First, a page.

Under an updated urban renewal plan approved this week, the City of Des Moines will extend tax incentives to housing options that typically cost less for residents while incrementally adding density to neighborhoods and supporting the city’s tax base.
The plan creates a new declining tax abatement schedule for 8 years (9 years for properties with enhanced sustainability features) for “missing middle” housing that contains between 2 and 12 dwelling units. It also enhances tax incentives available for accessory housing units.
Missing middle housing describes a range of building types including smaller apartment buildings or townhouse developments that used to be common in neighborhoods but are rarer in today’s environment of large suburban single family homes and apartment complexes.
Photos: Missing middle housing can take many different formats as these examples from the Pacific Northwest show. Options range from a duplex to small apartment buildings, townhomes, and more. Images via the Sightline Institute, licensed via Creative Commons.
The more modest floor plans missing middle housing provides can make it a lower cost housing choice. The scale of missing middle housing fits nicely within predominantly single family neighborhoods, where neighbors expect new development to match the existing building style.
The tax incentives included in the City’s plan will help incentivize housing that is well-positioned to be more affordable for households with incomes under $75,000/year who are looking to buy.
This will expand housing choices for people whose wages make attaining homeownership difficult in today’s market. In fact, Des Moines cited the workforce housing study Here We Grow is based upon as part of its rationale for the new policy.
Deputy director of development services Michael Ludwig said Des Moines’ action follows years of discussion about seeking ways to add more housing that matches the style of a neighborhood.
“We know we need a greater variety of housing options and housing types in the city to have a strong housing market - a market that has a range of prices in it so that hopefully people can move up within the city without moving out,” Ludwig said.
In addition, local housing advocates like the Polk County Housing Trust Fund have long endorsed missing middle housing as an option to provide more housing at lower costs.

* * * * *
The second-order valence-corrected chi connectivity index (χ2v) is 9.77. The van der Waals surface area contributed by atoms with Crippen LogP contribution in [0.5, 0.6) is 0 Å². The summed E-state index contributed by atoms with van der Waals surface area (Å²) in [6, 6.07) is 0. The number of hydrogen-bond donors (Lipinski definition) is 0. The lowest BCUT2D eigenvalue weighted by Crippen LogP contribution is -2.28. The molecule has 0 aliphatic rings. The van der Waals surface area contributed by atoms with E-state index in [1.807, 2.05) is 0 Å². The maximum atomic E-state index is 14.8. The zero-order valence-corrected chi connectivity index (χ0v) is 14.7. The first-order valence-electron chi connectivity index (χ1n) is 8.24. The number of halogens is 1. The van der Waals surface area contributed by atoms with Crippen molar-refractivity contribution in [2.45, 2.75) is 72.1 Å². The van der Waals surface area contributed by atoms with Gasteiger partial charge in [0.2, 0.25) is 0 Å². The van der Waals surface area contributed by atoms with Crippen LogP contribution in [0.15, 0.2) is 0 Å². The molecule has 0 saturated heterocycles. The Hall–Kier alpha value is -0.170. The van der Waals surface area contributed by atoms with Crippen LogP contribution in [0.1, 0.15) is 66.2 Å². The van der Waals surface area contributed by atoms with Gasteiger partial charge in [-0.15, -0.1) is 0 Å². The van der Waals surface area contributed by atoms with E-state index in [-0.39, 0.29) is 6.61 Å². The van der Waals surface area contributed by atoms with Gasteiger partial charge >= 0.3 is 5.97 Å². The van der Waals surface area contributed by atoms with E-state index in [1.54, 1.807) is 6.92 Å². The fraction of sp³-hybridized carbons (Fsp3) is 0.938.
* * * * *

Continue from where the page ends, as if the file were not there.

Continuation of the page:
The plan also enhances tax incentives available to accessory housing units (AHUs) that allow homeowners to construct a second housing unit on their property. Housing choices within neighborhoods play an important role as people seek to remain in communities they love through different phases of their lives. Accessory housing units seek to address that challenge, said Brad Anderson, state director of the AARP in Iowa.
During the pandemic, he saw a spike in families interested in providing an independent living for aging loved ones adjacent to their family’s homes.
“AHUs are quickly becoming a popular affordable housing option for families who want to stay close to loved ones or provide alternative options for long-term care,” Anderson said.
AARP has prepared a resource guide for local homeowners interested in AHUs. Anderson noted that AHUs also bolster the city’s supply of more affordable housing and can be an income source for homeowners who add a rental unit to their properties.
Ludwig says for cities, supporting these new housing units also makes sense because it allows more housing value to be added in a community with less land, ultimately supporting sustainable funding for city services.
“Land is a primary cost and infrastructure is a primary cost that goes into housing affordability, and if you can get two units on a property with existing infrastructure, there are economies of scale in adding that density incrementally to an existing neighborhood,” Ludwig said.
Note: AHUs are also often called Accessory Dwelling Units or ADUs. This blog post follows the lead of the policy Des Moines passed, which uses the AHU name.